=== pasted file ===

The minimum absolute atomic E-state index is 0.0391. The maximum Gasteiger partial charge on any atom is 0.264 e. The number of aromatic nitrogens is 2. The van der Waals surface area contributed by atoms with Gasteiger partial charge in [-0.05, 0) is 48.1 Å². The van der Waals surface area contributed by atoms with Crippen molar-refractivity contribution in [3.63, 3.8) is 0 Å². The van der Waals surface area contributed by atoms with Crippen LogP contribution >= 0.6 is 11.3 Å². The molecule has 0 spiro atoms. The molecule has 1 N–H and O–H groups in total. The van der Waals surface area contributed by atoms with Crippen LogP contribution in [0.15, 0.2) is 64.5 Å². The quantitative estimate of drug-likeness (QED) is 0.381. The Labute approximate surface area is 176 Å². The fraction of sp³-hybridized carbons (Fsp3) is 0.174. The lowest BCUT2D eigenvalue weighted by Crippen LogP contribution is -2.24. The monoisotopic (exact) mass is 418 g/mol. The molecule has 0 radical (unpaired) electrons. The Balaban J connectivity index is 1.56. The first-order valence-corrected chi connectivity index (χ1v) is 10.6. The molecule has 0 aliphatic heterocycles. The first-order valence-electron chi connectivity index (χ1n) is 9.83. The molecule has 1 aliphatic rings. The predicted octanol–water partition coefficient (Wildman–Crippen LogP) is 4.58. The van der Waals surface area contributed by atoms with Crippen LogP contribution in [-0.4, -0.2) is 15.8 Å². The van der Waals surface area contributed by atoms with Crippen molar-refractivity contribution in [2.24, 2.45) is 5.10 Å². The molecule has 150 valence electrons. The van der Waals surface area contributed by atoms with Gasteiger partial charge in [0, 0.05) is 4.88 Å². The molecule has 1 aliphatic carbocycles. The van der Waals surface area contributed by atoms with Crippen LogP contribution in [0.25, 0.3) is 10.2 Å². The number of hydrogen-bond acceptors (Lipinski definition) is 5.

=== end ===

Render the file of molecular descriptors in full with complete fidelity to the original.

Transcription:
The minimum absolute atomic E-state index is 0.0391. The maximum Gasteiger partial charge on any atom is 0.264 e. The number of aromatic nitrogens is 2. The van der Waals surface area contributed by atoms with Gasteiger partial charge in [-0.05, 0) is 48.1 Å². The van der Waals surface area contributed by atoms with Crippen molar-refractivity contribution in [3.63, 3.8) is 0 Å². The van der Waals surface area contributed by atoms with Crippen LogP contribution >= 0.6 is 11.3 Å². The molecule has 0 spiro atoms. The molecule has 1 N–H and O–H groups in total. The van der Waals surface area contributed by atoms with Crippen LogP contribution in [0.15, 0.2) is 64.5 Å². The quantitative estimate of drug-likeness (QED) is 0.381. The Labute approximate surface area is 176 Å². The fraction of sp³-hybridized carbons (Fsp3) is 0.174. The lowest BCUT2D eigenvalue weighted by Crippen LogP contribution is -2.24. The monoisotopic (exact) mass is 418 g/mol. The molecule has 0 radical (unpaired) electrons. The Balaban J connectivity index is 1.56. The first-order valence-corrected chi connectivity index (χ1v) is 10.6. The molecule has 0 aliphatic heterocycles. The first-order valence-electron chi connectivity index (χ1n) is 9.83. The molecule has 1 aliphatic rings. The predicted octanol–water partition coefficient (Wildman–Crippen LogP) is 4.58. The van der Waals surface area contributed by atoms with Crippen LogP contribution in [-0.4, -0.2) is 15.8 Å². The van der Waals surface area contributed by atoms with Crippen molar-refractivity contribution in [2.24, 2.45) is 5.10 Å². The molecule has 150 valence electrons. The van der Waals surface area contributed by atoms with Gasteiger partial charge in [0, 0.05) is 4.88 Å². The molecule has 1 aliphatic carbocycles. The van der Waals surface area contributed by atoms with Crippen LogP contribution in [0.25, 0.3) is 10.2 Å². The number of hydrogen-bond acceptors (Lipinski definition) is 5.